There are many phrases of the form
a/n X of Y's
(where X is a term denoting the group of which the Y's are members). X is called a collective noun.
Sometimes, X is 'banal', often applying to many different Y's: a crowd of people; a group of trees.
Sometimes, X is esoteric, usually restricted to one particular Y: a pride of lions; a gaggle of geese.
Sometimes, X is more than just a term for 'a collection of',
indicating more detail about the collection: a flight of aircraft; an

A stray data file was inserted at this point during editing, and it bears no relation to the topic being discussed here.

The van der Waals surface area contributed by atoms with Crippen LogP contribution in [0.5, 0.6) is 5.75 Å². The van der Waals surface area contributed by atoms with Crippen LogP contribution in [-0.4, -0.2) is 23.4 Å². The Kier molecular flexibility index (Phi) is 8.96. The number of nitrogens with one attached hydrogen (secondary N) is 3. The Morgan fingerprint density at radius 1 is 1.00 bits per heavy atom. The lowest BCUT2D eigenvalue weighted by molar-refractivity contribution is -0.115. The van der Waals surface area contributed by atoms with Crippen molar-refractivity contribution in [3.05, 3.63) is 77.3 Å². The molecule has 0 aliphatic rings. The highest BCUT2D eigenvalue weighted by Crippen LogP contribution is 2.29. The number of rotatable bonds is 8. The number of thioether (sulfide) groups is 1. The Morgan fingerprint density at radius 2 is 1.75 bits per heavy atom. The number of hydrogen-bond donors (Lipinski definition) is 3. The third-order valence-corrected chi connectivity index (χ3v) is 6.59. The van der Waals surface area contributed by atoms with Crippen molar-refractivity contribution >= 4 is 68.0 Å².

assortment of buttons.
In all these cases, in 'British English', the 'rule' governing agreement is:
Are you considering the collection as a grouped unit
(the team was founded in 1845) (the crowd was the largest ever seen in Michel Delving)
or are you considering the individual members?
(the team were fighting amongst themselves) (the crowd were getting more violent)
In this particular case, I'd shy away from pairing 'people' with 'assortment' (which I feel connotes physical sorting). 'Selection' seems more appropriate.